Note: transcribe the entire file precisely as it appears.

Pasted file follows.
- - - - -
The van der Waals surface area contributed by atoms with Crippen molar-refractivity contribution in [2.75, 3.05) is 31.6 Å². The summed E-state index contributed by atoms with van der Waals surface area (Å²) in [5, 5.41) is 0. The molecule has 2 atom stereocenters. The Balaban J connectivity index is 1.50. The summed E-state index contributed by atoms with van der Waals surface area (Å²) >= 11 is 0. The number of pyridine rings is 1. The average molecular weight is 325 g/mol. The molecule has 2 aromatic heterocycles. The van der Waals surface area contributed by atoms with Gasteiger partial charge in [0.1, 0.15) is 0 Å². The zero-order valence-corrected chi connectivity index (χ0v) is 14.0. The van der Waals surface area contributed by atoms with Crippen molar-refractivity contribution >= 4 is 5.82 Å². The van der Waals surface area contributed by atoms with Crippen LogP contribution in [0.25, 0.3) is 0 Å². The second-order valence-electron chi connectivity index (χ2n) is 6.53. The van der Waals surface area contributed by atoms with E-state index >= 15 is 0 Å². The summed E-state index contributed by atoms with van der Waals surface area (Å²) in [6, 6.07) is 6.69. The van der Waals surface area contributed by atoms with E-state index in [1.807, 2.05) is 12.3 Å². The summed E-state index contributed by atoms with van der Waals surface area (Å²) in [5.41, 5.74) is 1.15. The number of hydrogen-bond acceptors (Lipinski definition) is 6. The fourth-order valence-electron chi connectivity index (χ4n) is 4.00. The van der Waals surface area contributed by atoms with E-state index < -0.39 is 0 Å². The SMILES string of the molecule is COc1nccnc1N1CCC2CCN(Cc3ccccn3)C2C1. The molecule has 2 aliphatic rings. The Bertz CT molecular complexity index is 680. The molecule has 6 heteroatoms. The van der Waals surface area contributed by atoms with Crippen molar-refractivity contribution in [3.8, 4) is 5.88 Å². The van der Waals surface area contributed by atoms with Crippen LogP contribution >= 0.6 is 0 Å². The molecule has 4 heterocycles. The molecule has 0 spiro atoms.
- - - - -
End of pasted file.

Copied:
The van der Waals surface area contributed by atoms with Crippen molar-refractivity contribution in [2.75, 3.05) is 31.6 Å². The summed E-state index contributed by atoms with van der Waals surface area (Å²) in [5, 5.41) is 0. The molecule has 2 atom stereocenters. The Balaban J connectivity index is 1.50. The summed E-state index contributed by atoms with van der Waals surface area (Å²) >= 11 is 0. The number of pyridine rings is 1. The average molecular weight is 325 g/mol. The molecule has 2 aromatic heterocycles. The van der Waals surface area contributed by atoms with Gasteiger partial charge in [0.1, 0.15) is 0 Å². The zero-order valence-corrected chi connectivity index (χ0v) is 14.0. The van der Waals surface area contributed by atoms with Crippen molar-refractivity contribution >= 4 is 5.82 Å². The van der Waals surface area contributed by atoms with Crippen LogP contribution in [0.25, 0.3) is 0 Å². The second-order valence-electron chi connectivity index (χ2n) is 6.53. The van der Waals surface area contributed by atoms with E-state index >= 15 is 0 Å². The summed E-state index contributed by atoms with van der Waals surface area (Å²) in [6, 6.07) is 6.69. The van der Waals surface area contributed by atoms with E-state index in [1.807, 2.05) is 12.3 Å². The summed E-state index contributed by atoms with van der Waals surface area (Å²) in [5.41, 5.74) is 1.15. The number of hydrogen-bond acceptors (Lipinski definition) is 6. The fourth-order valence-electron chi connectivity index (χ4n) is 4.00. The van der Waals surface area contributed by atoms with E-state index < -0.39 is 0 Å². The SMILES string of the molecule is COc1nccnc1N1CCC2CCN(Cc3ccccn3)C2C1. The molecule has 2 aliphatic rings. The Bertz CT molecular complexity index is 680. The molecule has 6 heteroatoms. The van der Waals surface area contributed by atoms with Crippen molar-refractivity contribution in [3.8, 4) is 5.88 Å². The van der Waals surface area contributed by atoms with Crippen LogP contribution >= 0.6 is 0 Å². The molecule has 4 heterocycles. The molecule has 0 spiro atoms.